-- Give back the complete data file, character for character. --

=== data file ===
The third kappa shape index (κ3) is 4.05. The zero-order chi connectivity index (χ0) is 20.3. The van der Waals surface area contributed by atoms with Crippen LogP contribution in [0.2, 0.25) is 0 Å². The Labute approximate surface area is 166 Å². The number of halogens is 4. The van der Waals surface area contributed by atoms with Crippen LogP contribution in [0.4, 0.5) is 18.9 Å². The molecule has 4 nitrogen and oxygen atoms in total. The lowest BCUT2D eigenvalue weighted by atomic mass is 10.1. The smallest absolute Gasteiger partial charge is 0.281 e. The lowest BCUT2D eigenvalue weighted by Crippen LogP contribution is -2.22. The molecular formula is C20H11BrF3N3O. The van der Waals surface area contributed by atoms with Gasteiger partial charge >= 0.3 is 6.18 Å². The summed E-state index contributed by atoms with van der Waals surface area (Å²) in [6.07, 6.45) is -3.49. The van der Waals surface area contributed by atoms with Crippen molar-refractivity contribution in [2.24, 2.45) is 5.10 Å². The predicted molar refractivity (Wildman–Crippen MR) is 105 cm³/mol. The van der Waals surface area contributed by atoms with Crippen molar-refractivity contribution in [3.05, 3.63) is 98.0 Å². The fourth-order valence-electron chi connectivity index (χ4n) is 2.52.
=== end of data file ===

The third kappa shape index (κ3) is 4.05. The zero-order chi connectivity index (χ0) is 20.3. The van der Waals surface area contributed by atoms with Crippen LogP contribution in [0.2, 0.25) is 0 Å². The Labute approximate surface area is 166 Å². The number of halogens is 4. The van der Waals surface area contributed by atoms with Crippen LogP contribution in [0.4, 0.5) is 18.9 Å². The molecule has 4 nitrogen and oxygen atoms in total. The lowest BCUT2D eigenvalue weighted by atomic mass is 10.1. The smallest absolute Gasteiger partial charge is 0.281 e. The lowest BCUT2D eigenvalue weighted by Crippen LogP contribution is -2.22. The molecular formula is C20H11BrF3N3O. The van der Waals surface area contributed by atoms with Gasteiger partial charge >= 0.3 is 6.18 Å². The summed E-state index contributed by atoms with van der Waals surface area (Å²) in [6.07, 6.45) is -3.49. The van der Waals surface area contributed by atoms with Crippen molar-refractivity contribution in [2.24, 2.45) is 5.10 Å². The predicted molar refractivity (Wildman–Crippen MR) is 105 cm³/mol. The van der Waals surface area contributed by atoms with Crippen molar-refractivity contribution in [3.05, 3.63) is 98.0 Å². The fourth-order valence-electron chi connectivity index (χ4n) is 2.52.